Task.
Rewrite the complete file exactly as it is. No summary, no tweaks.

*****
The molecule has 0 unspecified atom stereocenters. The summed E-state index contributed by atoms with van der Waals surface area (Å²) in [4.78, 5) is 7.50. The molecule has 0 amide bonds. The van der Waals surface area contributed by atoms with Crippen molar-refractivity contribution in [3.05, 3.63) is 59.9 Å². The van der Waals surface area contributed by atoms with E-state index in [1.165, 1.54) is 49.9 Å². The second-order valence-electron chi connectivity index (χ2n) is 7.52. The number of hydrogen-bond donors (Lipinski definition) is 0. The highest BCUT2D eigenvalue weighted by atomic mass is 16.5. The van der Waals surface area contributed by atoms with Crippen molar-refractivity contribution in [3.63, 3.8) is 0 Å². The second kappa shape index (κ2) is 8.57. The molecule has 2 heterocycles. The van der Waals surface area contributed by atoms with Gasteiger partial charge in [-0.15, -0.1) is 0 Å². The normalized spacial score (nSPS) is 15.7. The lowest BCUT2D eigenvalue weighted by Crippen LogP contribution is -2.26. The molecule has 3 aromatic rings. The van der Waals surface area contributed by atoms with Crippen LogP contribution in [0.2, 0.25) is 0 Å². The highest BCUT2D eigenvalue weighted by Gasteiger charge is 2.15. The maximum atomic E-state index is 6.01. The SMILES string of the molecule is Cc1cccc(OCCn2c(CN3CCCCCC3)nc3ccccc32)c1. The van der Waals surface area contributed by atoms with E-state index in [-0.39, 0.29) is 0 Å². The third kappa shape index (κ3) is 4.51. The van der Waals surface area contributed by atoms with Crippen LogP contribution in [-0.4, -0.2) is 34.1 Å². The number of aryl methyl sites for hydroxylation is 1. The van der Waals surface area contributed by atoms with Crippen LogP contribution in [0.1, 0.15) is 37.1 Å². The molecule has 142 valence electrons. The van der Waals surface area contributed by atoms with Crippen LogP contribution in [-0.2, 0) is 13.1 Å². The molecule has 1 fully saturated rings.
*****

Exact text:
The molecule has 0 unspecified atom stereocenters. The summed E-state index contributed by atoms with van der Waals surface area (Å²) in [4.78, 5) is 7.50. The molecule has 0 amide bonds. The van der Waals surface area contributed by atoms with Crippen molar-refractivity contribution in [3.05, 3.63) is 59.9 Å². The van der Waals surface area contributed by atoms with E-state index in [1.165, 1.54) is 49.9 Å². The second-order valence-electron chi connectivity index (χ2n) is 7.52. The number of hydrogen-bond donors (Lipinski definition) is 0. The highest BCUT2D eigenvalue weighted by atomic mass is 16.5. The van der Waals surface area contributed by atoms with Crippen molar-refractivity contribution in [3.63, 3.8) is 0 Å². The second kappa shape index (κ2) is 8.57. The molecule has 2 heterocycles. The van der Waals surface area contributed by atoms with Gasteiger partial charge in [-0.15, -0.1) is 0 Å². The normalized spacial score (nSPS) is 15.7. The lowest BCUT2D eigenvalue weighted by Crippen LogP contribution is -2.26. The molecule has 3 aromatic rings. The van der Waals surface area contributed by atoms with Crippen LogP contribution in [0.2, 0.25) is 0 Å². The highest BCUT2D eigenvalue weighted by Gasteiger charge is 2.15. The maximum atomic E-state index is 6.01. The SMILES string of the molecule is Cc1cccc(OCCn2c(CN3CCCCCC3)nc3ccccc32)c1. The van der Waals surface area contributed by atoms with E-state index in [-0.39, 0.29) is 0 Å². The third kappa shape index (κ3) is 4.51. The van der Waals surface area contributed by atoms with Crippen LogP contribution in [-0.4, -0.2) is 34.1 Å². The number of aryl methyl sites for hydroxylation is 1. The van der Waals surface area contributed by atoms with Crippen LogP contribution in [0.1, 0.15) is 37.1 Å². The molecule has 142 valence electrons. The van der Waals surface area contributed by atoms with Crippen LogP contribution in [-0.2, 0) is 13.1 Å². The molecule has 1 fully saturated rings.